Ukip leader Nigel Farage has arrived. His invitation to dinner with Rupert Murdoch on Tuesday was almost as much of a sign of his growing political influence as the eurosceptic party’s strong showing in the Eastleigh by-election last week.
Farage has confirmed he did indeed dine with the media mogul at Murdoch’s London flat but has refused to give any clues about what was said. However, the Daily Telegraph writes he suggested he would form an electoral pact with the Conservatives if Cameron stepped down. Read more >>
Douglas Alexander was touring television studios this morning explaining why he thought holding a referendum on Britain’s EU membership was a bad idea. After months of toying with the idea of copying the Tories in promising an in/out referendum in the next parliament, Labour seems to have finally decided that would be a bad idea.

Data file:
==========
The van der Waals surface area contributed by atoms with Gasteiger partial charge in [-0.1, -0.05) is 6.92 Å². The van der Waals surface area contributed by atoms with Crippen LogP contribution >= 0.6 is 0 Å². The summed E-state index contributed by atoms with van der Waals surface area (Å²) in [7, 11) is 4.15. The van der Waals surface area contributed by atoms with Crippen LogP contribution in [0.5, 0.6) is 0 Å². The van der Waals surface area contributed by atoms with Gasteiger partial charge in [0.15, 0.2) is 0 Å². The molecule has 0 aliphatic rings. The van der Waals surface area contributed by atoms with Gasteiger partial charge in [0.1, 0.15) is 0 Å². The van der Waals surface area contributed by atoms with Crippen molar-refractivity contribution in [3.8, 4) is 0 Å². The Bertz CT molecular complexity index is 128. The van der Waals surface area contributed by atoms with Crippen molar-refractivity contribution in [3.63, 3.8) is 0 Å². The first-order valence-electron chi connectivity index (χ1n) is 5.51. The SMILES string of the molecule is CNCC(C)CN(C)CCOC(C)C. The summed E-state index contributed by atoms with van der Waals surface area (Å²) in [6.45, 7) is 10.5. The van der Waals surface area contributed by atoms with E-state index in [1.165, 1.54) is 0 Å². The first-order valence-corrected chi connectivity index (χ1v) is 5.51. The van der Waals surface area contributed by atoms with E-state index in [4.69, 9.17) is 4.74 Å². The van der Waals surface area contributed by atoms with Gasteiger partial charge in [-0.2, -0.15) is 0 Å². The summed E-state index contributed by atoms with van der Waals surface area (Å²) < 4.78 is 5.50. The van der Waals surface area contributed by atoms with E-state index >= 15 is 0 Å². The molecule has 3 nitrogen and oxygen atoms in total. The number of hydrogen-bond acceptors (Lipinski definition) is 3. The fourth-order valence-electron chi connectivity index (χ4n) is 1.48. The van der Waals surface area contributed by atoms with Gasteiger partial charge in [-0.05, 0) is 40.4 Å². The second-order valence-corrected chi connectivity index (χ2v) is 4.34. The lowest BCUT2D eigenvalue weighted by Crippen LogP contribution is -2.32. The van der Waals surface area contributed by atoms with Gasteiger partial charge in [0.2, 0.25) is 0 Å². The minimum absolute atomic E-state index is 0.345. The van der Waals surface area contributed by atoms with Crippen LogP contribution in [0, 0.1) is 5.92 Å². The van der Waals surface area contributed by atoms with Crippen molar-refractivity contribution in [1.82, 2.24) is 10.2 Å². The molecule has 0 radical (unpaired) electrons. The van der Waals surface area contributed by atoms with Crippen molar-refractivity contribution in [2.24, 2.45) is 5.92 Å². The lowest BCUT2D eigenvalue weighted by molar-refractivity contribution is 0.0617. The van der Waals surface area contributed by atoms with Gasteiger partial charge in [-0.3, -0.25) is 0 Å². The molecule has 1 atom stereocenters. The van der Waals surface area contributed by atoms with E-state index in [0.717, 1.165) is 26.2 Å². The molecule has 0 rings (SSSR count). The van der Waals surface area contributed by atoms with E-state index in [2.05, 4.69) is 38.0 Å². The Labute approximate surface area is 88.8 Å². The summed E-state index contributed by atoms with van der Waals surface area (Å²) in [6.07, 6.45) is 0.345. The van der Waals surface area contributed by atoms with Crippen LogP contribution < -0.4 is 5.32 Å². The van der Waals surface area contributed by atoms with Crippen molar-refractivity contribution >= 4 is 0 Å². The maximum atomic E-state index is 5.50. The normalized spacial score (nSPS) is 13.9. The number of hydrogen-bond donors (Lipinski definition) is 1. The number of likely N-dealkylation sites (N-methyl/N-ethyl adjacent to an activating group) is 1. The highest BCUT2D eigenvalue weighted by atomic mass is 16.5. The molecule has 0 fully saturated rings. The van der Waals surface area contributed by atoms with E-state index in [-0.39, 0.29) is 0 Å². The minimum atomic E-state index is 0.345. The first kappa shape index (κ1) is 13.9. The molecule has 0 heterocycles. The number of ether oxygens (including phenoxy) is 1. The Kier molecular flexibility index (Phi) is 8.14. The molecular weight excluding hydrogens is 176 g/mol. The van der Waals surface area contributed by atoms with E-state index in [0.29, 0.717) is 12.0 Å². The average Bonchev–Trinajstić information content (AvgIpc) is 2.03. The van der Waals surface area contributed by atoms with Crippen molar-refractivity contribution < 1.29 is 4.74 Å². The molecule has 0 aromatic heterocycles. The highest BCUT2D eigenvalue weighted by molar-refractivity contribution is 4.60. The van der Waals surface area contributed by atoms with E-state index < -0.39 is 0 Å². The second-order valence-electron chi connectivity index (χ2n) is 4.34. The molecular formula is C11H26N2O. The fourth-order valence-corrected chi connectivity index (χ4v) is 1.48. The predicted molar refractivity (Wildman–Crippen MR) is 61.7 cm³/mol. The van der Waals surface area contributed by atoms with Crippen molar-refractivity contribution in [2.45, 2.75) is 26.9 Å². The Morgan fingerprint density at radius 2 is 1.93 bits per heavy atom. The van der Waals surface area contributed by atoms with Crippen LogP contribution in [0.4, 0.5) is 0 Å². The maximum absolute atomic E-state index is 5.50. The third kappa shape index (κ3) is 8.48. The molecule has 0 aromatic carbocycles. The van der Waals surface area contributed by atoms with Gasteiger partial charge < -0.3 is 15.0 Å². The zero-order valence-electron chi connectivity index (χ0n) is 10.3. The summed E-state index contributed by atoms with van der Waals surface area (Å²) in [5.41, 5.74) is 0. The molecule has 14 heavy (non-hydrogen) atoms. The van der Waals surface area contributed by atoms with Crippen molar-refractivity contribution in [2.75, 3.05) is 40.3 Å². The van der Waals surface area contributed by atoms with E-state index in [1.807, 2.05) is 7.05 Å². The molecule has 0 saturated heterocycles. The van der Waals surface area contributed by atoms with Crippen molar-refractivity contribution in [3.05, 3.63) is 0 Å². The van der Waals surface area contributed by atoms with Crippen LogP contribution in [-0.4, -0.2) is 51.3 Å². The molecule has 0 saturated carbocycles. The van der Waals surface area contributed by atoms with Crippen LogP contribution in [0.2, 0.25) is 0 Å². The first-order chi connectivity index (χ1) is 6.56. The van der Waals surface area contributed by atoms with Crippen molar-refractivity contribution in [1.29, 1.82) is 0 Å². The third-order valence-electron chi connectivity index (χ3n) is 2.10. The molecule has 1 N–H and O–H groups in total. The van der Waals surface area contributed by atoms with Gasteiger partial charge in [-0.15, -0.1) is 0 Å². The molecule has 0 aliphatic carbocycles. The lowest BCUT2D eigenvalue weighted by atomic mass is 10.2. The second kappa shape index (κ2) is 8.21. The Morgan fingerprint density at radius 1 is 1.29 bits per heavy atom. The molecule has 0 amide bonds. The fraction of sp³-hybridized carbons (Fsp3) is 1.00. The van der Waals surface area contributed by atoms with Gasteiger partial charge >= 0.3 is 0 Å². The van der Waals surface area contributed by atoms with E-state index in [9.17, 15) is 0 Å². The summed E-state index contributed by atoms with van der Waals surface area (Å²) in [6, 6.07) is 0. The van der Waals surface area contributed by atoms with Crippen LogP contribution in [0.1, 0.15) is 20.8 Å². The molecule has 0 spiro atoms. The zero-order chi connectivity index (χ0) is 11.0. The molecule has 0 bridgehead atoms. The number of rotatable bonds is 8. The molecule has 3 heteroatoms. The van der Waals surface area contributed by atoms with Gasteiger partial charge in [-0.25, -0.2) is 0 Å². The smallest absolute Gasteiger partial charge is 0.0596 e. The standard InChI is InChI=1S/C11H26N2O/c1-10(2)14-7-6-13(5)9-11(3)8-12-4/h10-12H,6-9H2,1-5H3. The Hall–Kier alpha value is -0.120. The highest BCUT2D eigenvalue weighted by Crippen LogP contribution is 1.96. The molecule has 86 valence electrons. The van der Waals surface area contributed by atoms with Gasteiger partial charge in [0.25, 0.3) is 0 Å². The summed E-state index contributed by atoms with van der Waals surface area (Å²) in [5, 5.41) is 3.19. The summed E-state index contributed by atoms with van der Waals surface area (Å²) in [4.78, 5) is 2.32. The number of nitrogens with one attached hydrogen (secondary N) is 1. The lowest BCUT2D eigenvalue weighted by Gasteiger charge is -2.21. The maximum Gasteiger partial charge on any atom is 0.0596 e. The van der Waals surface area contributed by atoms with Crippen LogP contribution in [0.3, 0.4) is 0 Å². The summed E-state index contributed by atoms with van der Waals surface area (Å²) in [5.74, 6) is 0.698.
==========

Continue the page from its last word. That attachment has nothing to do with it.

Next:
This uncharacteristic decisiveness gave Ed Miliband a platform from which to attack David Cameron in today’s PMQs, and the Labour leader made the most of it. His first question was meant to embarrass the PM and amuse his own party, and it worked: Read more >>
George Parker wrote an insightful article a few weeks ago about splits at the top of government over the coalition’s plans for a cap on immigration. The reason the story was revelatory was that it was Tory ministers such as David Willetts and Michael Gove who were expressing concerns about the policy – not the Lib Dems.
Ed Davey, Lib Dem business minister, told me over a fish lunch last week that he was pressing hard to fight a new Brussels directive which could impose – in his view – £2.4bn of costs on business. A vote on this “pregnant workers directive” has just been deferred until the autumn, partly (I’m told by one EU contact) because of this British lobbying. Read more >>